Steyning Grammar School vows to retain 400-year heritage as it joins academy trust
Steyning Grammar School has vowed to retain its ‘unique and complex’ heritage after joining an academy trust.
The 400-year-old school became the ninth member of Bohunt Education Trust in December after a divisive process.
Co-headteacher Natasha Nicol said academisation puts SGS in a much stronger position, gaining the benefits of a ‘bigger family’ without sacrificing its identity.
“We are rooted in tradition, but we need to evolve as well,” said Natasha.
“We’re joining a community of schools and becoming a bigger family, to push our school forward and give students opportunities we couldn’t have offered them on our own.”
The school has retained its uniform, logo, name and ‘all the things that establish us as a school’, Natasha said, including preserving its history after the sale of the Tudor era Church Street site.
A September move of the sixth form to The Towers convent is still going ahead.
According to Natasha, the opportunity to collaborate with eight other schools to pool resources and ideas was the main driver behind academisation.
That partnership has already borne fruit in preparations for mass Covid testing and techniques for delivering home working.
SGS students can now also access a melting pot of thousands of other children who they can join in academic and sporting competitions, on trips, and the Duke of Edinburgh’s Award programme.
But collaboration is a two-way street and Natasha, as well as interim executive headteacher Mark Marande, were both quick to stress SGS will bring plenty to the table.
The school is ‘far ahead’ with its ethos of Learning Character, Natasha said, a culture that looks to develop pupils socially and emotionally as well as academically.
Bohunt will also be tapping into a ‘unique and complex’ organisation, said Natasha, with its split-site boarding bringing pupils from all over the world.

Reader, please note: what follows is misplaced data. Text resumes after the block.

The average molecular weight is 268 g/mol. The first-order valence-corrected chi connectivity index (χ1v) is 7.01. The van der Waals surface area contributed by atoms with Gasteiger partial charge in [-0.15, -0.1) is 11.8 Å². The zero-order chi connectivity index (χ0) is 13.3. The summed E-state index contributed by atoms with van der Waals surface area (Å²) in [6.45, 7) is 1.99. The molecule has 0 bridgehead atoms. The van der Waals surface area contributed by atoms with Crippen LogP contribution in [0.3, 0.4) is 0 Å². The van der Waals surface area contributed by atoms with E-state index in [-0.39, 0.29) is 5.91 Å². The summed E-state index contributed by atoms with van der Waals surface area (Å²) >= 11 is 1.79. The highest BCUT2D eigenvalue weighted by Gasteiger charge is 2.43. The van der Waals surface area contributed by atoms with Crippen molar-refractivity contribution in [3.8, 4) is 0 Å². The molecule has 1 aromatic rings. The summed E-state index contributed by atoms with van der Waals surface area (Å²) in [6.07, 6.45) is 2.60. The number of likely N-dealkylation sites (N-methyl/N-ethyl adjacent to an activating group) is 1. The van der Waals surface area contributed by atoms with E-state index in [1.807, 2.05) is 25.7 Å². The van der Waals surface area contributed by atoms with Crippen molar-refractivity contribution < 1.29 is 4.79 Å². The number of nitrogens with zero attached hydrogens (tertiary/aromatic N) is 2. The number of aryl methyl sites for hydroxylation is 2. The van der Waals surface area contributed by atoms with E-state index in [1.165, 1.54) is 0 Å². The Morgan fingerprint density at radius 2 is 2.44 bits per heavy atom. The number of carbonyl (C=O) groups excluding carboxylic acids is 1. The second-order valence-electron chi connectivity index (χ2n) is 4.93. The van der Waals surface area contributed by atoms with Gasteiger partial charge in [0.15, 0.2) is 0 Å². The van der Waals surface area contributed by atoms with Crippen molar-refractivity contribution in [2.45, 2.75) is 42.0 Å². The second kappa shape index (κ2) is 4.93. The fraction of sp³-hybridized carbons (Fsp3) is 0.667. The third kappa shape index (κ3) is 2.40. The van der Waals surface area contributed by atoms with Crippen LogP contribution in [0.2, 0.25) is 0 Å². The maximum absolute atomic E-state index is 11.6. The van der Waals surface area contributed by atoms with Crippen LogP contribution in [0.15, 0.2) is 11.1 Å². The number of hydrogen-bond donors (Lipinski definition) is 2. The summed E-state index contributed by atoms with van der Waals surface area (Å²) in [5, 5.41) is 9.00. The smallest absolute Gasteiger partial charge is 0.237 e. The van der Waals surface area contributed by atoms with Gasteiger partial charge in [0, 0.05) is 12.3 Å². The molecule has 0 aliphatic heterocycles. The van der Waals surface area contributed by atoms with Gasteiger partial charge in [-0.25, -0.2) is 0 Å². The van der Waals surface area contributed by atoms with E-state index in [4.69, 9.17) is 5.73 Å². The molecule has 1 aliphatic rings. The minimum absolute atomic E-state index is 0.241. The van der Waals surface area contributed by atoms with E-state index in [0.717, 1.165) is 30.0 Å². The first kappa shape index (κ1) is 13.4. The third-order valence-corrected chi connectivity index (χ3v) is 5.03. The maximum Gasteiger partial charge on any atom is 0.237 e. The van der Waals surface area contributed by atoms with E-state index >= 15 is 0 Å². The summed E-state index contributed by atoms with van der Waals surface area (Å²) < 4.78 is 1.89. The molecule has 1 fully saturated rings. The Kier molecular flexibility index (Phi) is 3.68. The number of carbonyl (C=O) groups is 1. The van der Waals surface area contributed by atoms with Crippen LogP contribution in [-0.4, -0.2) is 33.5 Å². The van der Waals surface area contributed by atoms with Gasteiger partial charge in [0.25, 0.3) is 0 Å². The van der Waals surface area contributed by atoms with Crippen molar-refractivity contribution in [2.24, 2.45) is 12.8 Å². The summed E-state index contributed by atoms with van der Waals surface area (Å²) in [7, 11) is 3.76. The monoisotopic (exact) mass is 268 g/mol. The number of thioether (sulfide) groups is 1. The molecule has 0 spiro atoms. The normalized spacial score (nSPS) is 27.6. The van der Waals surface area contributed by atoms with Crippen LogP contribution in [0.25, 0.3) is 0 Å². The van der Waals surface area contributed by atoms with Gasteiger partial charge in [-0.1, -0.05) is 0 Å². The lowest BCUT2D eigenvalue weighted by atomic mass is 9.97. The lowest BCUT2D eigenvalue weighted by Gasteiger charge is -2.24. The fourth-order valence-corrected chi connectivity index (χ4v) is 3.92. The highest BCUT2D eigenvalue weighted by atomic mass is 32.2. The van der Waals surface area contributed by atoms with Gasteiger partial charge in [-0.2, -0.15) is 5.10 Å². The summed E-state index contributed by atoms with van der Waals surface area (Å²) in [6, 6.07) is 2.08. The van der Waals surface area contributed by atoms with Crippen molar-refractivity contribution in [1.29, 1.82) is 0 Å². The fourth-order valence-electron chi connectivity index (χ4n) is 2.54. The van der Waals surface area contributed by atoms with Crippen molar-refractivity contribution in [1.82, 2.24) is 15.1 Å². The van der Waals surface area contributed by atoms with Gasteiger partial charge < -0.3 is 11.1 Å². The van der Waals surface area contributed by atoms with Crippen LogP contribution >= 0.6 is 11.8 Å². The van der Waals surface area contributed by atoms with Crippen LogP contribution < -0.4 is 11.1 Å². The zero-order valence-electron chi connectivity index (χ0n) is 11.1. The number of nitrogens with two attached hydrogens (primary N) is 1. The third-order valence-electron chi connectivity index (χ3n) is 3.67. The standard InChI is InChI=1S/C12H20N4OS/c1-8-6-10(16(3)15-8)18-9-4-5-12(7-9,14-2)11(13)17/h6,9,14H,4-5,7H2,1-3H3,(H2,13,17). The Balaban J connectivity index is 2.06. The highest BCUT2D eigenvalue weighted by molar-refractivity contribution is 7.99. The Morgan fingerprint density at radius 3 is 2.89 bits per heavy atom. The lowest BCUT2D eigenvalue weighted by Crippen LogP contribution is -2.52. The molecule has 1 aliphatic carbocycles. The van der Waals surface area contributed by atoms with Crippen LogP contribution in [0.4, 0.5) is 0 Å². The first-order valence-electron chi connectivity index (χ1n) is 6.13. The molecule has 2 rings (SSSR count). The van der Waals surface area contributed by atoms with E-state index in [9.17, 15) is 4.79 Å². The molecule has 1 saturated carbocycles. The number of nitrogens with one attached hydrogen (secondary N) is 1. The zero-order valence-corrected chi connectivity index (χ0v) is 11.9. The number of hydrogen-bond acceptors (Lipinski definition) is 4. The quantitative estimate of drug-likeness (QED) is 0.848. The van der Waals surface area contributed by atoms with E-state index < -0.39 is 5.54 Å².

“We bring something very, very different,” she said.
Mark, brought in by Bohunt to help with the transition, added SGS was a ‘bastion of the community’.
He said there was an ‘awful lot to learn’ particularly from its sixth form and the intricacies of caring for a child 24 hours a day.
While the school has been behind academisation since it was first mooted, the process was not always smooth sailing.
Opposed by the NEU, a petition to stop the process received more than 360 signatures. Critics accused SGS of ‘cloak and dagger’ tactics, trying to force the move without a proper consultation process, and selling to stakeholders as a ‘done deal’.
Both Natasha and Mark insisted the consultation met all regulatory guidelines and the criticisms merely ‘affirmed the passion and commitment people have for our school’.
The pair insisted all teachers would be subject to the same rigorous recruitment and follow the national curriculum.
From SGS the message is clear – academisation is an opportunity for the school to evolve as an essential cog in a larger machine.